4th St. John Lateran Council Ended

Dan Graves, MSL

4th St. John Lateran Council Ended

Five church councils have been held in the basilica known as St. John Lateran in Rome. The most significant of these was called by Pope Innocent III.

Innocent announced the council two and a half years in advance (on April 19, 1213). Its purpose was "to eradicate vices and to plant virtues, to correct faults and to reform morals, to remove heresies and to strengthen faith, to settle discords and to establish peace, to get rid of oppression and to foster liberty, to induce princes and Christian people to come to the aid and succor of the holy Land..." He invited suggestions for the council's agenda.

Because they had so much advance notice, representatives from all over the civilized world had time to make their way to Rome. Innocent greeted seventy-one patriarchs and metropolitans when the council convened. These included the patriarchs of Constantinople and Jerusalem. In addition to those high ranking churchmen, there were four hundred bishops and hundreds of other religious leaders. Kings and patriarchs who could not come sent envoys.

Even before the sessions opened, Innocent had prepared seventy-one articles he wanted approved. All seventy-one were adopted by the time the council ended on this day, November 30, 1215. Some were of great importance.

For example, the council adopted transubstantiation as church doctrine-- the view that the body and blood of Christ are truly contained in the sacrament, the bread and wine having been changed by God's power into Christ's body and blood. The council declared that nobody could make this happen except a priest who had been properly ordained through the apostles or their successors "according to the church's keys."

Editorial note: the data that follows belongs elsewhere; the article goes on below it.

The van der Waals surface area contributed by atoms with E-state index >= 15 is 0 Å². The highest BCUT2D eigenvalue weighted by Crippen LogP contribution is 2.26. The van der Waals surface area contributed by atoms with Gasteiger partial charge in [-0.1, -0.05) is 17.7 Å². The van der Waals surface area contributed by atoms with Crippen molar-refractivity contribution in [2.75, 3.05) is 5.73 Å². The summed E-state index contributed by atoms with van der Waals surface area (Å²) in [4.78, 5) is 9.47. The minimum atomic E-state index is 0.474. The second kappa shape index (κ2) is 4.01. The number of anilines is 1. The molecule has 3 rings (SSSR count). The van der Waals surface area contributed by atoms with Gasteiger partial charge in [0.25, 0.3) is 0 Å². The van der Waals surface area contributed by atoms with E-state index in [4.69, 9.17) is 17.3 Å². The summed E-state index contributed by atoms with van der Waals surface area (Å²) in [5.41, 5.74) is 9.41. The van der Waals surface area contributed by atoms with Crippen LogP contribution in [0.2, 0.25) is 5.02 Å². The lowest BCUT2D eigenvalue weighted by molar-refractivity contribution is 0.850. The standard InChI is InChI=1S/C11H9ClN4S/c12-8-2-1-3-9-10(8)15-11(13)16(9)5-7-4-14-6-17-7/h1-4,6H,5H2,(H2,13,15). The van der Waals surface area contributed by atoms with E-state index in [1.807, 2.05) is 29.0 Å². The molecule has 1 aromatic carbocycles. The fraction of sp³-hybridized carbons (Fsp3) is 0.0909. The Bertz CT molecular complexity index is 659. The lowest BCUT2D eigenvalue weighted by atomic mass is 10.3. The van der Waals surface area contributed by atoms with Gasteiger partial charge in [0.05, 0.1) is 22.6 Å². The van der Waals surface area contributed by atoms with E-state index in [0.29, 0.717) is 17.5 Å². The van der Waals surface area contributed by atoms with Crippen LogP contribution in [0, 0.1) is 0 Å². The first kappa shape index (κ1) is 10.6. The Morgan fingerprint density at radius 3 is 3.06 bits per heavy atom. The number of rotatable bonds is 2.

The council declared war on heretics, saying to kill heretics was to gain forgiveness of sins. "Catholics who take the cross and gird themselves up for the expulsion of heretics shall enjoy the same indulgence, and be strengthened by the same holy privilege, as is granted to those who go to the aid of the holy Land." This provision led to terrible outbreaks of violence against people who disagreed on no fundamental doctrine of the Apostle's creed, but only with Roman interpretations--or the Roman hierarchy.

Although invited, much of the Greek church refused to attend. Had they been in St. John Lateran, they would have resented the ranking the pope gave the patriarchs--with Rome at the top.

Many measures to reform the church, its clergy and its taxes were introduced. Tithes should be paid before taxes, said the council. Councils should be held yearly in each province to ensure reform was taking place. Each cathedral church was told to provide a school for the poor. Every Catholic must confess his or her sins to a priest at least once a year.

In one of the council's most deplorable moves, Jews and Moslems were instructed to wear clothing that would distinguish them from their Christian neighbors. Jews were forbidden to hold public office and were put on notice that any Jew who loaned money for excessive interest could be disciplined. Jews who converted to Christianity were not allowed to keep Jewish religious rites.

The council also set a date for another crusade, but Innocent died before it could begin.

Bibliography:

  1. Bellitto, Christopher M. The General Councils : a History of the Twenty-one General Councils from Nicaea to Vatican II. New York : Paulist Press, 2002.
  2. "General Councils." The Catholic Encyclopedia. New York: Robert Appleton, 1914.
  3. Raab, Clement. The Twenty Ecumenical Councils of the Catholic Church. Westminster, Maryland: Newman Press, 1959.
  4. Various internet articles.

Last updated April, 2007.

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